The question is based on two false premises, that the Moon does not rotate about its own axis (it does), and that for something to gain spherical shape it has to rotate own its own axis (this is irrelevant).
Addressing the first premise, the translation and rotation behaviors of any rigid body can be described in terms of the translational behavior of the body's center of mass and the rotational behavior of the body about its center of mass. In the special case of an orbiting object that is tidally locked to a larger object, it appears to observers on the larger object that the smaller object is not rotating. For example, people on the Earth looking at the Moon. From the perspective of an object orbiting Venus, it would be quite clear that the Earth's Moon does indeed rotate about its own axis. Every object rotate about its own axis.
Addressing the second premise, rotation about its own axis has nothing to do with whether an object of sufficient size becomes more or less spherical over time. What matters is the object's mass and composition. A key concept in this regard is the potato radius, about 300 kilometers for icy objects, 400 kilometers for rocky objects.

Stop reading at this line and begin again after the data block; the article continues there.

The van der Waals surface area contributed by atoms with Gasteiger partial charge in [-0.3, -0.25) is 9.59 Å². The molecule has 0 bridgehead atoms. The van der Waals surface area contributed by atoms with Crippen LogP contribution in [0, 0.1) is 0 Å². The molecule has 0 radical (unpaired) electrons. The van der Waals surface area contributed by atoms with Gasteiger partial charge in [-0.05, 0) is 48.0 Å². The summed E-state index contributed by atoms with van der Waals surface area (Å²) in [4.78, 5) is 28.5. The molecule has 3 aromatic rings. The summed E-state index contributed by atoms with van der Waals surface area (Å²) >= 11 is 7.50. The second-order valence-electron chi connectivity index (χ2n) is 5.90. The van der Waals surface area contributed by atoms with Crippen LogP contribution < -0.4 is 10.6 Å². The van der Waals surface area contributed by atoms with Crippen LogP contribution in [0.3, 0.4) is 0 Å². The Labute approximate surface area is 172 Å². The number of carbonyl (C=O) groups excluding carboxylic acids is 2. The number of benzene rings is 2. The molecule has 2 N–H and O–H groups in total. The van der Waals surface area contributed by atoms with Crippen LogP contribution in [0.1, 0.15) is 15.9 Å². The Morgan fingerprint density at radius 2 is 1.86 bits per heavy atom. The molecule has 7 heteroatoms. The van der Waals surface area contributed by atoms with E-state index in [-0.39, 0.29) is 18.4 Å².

Self gravitation is overwhelming for objects significantly larger than the potato radius. Sufficiently large objects are inevitably be drawn into a spherical shape over time because self gravitation overwhelms the comparatively puny chemical forces that would otherwise maintain the object's non-spherical shape. For small objects, it's self gravitation that is the puny force.
The forces that work toward making a body take on a more or less spherical shape scale roughly with the cube of linear size. The size of our Moon is over four times that of the potato radius, over eighty times larger when cubed. Except for objects made of unobtanium, any object that is ~3500 kilometers across will inevitably be drawn into a spherical shape over time.